And of course the third possible explanation is a shift from traditional pay TV to one of the new online providers like Sling TV or Sony Vue. Nielsen’s numbers don’t capture these subscribers, and so a bigger than usual shift in that direction would cause a loss in subs for those networks even if they were part of the new packages the subscribers moved to on the digital side. The reality, of course, is that many of these digital packages are also considerably skinnier than those offered by the old school pay TV providers – DirecTV Now, which is due to launch shortly, has 100 channels, compared with 145+ on DirecTV’s base satellite package, for example.

This is the new reality for TV networks – a combination of cord cutting at 1.5 million subscribers per year combined with cord shaving that will eliminate some of their networks from some subscribers’ packages are going to lead to a massive decline in subscribership over the coming years. Significant and accelerating declines in subscribers are also in store for the pay TV providers, unless they participate in the digital alternatives as both DISH and AT&T/DirecTV are already.

Growth at Netflix Comes at a Cost

Note: this blog is published by Jan Dawson, Founder and Chief Analyst at Jackdaw Research. Jackdaw Research provides research, analysis, and consulting on the consumer technology market, and works with some of the largest consumer technology companies in the world. We offer data sets on the US wireless and pay TV markets, analysis of major players in the industry, and custom consulting work ranging from hour-long phone calls to weeks-long projects. For more on Jackdaw Research and its services, please visit our website.

Netflix reported its financial results on Monday afternoon, and the market loved what it saw – the share price was up 20% a couple of hours later. The single biggest driver of that positive reaction was subscriber growth, which rebounded a little from last quarter’s pretty meager numbers. Here are a few key charts and figures from this quarter’s results. A much larger set can be found in the Q3 Netflix deck from the Jackdaw Research Quarterly Decks Service, which was sent to subscribers earlier this afternoon. The Q2 version is available for free on Slideshare.

Subscriber growth rebounds

As I mentioned, subscriber growth rebounded at least a little in Q3. However, the rebound was fairly modest, and the longer-term trends are worth looking at too. Here’s quarterly growth:

Quarter on Quarter growth Netflix Q3 2016

The numbers were clearly better than Q2 both domestically and internationally, but not enormously so, especially in the US. Here’s the longer-term picture, which shows year on year growth:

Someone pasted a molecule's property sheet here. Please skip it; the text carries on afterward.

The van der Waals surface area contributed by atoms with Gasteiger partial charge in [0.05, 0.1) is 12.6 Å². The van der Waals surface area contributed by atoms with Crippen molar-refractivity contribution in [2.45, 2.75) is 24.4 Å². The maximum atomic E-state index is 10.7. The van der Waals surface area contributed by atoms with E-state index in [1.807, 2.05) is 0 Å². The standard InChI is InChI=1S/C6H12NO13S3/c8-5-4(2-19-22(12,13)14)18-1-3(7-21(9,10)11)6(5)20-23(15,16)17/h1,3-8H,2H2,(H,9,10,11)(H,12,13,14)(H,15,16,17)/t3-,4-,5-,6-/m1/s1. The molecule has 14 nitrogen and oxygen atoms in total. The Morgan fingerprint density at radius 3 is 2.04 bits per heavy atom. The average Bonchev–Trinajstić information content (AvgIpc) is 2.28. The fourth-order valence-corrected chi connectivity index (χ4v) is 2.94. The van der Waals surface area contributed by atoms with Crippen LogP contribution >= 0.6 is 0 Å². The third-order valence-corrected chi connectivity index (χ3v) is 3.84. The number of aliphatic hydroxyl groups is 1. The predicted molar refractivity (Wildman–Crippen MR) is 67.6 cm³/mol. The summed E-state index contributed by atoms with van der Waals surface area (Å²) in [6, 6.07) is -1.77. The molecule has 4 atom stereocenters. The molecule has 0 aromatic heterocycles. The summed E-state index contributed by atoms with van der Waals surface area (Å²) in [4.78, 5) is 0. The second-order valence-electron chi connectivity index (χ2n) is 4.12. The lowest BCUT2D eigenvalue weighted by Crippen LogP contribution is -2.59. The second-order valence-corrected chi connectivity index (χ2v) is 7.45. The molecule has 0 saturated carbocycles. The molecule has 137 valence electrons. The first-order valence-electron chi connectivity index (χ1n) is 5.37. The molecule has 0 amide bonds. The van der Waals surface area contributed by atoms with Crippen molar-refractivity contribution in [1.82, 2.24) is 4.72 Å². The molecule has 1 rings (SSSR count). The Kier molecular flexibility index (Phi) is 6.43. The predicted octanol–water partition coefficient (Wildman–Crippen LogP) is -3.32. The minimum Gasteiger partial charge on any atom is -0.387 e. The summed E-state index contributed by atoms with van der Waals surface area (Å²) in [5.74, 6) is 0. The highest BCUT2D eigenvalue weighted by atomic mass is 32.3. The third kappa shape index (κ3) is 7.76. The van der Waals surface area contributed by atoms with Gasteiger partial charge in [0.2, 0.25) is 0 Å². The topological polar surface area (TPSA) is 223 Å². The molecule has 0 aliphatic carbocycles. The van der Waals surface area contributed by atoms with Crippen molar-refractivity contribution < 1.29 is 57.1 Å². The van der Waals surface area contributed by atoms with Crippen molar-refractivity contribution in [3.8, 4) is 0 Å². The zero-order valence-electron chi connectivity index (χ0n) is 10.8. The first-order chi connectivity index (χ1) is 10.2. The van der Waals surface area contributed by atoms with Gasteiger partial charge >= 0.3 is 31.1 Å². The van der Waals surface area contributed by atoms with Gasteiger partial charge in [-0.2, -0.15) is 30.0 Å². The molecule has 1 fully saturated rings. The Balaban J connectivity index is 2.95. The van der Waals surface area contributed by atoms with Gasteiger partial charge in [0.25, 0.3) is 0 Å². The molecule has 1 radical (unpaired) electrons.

Year on Year Growth Netflix Q3 2016

As you can see, there’s been a real tapering off in the US over the past two years, while internationally it’s flattened following consistent acceleration through the end of last year. To put this year’s numbers so far in context, here’s a different way of presenting the quarterly domestic data:

Cyclical Growth Trends Netflix Q3 2016

That light blue line is the 2016 numbers, and as you can see each of this year’s quarters has been below the last three years’ equivalents, and the last two quarters have been well below. Arguably, Q3 was even further off the pace than Q2, so for all the celebration of a return to slightly stronger growth, this isn’t necessarily such a positive trend when looked at this way.

The cost of growth

Perhaps more importantly, this growth is becoming increasingly expensive in terms of marketing. I’ve mentioned previously that, as Netflix approaches saturation in the US, it will need to work harder and spend more to achieve growth, and we’re still seeing that play out. If the objective of marketing is growth, then one way of thinking about marketing spending is how much growth it achieves.

Ideally, we’d measure this by establishing a cost per gross subscriber addition – i.e. the marketing spend divided by the number of new subscribers enticed to the service as a result of it. However, since Netflix stopped reporting gross adds in 2012, we have to go with the next best thing, which is marketing spend per net subscriber addition, which is shown in the chart below:


As you can see, there was a massive spike in Q2 due to the anemic growth numbers domestically, but even in Q3 the number is around 3 times what it had been in the recent past. Yes, Netflix returned to healthier growth in Q3, but it had to spend a lot to get there. But even in the international line, somewhat dwarfed by US spending the last two quarters, there has been an increase. In its shareholder letter, Netflix wrote this off as increased marketing for new originals, but the reality is that the marketing was still necessary to drive the subscriber growth it saw in the quarter, which in turn was lower than it has been.

The price increase worked – kind of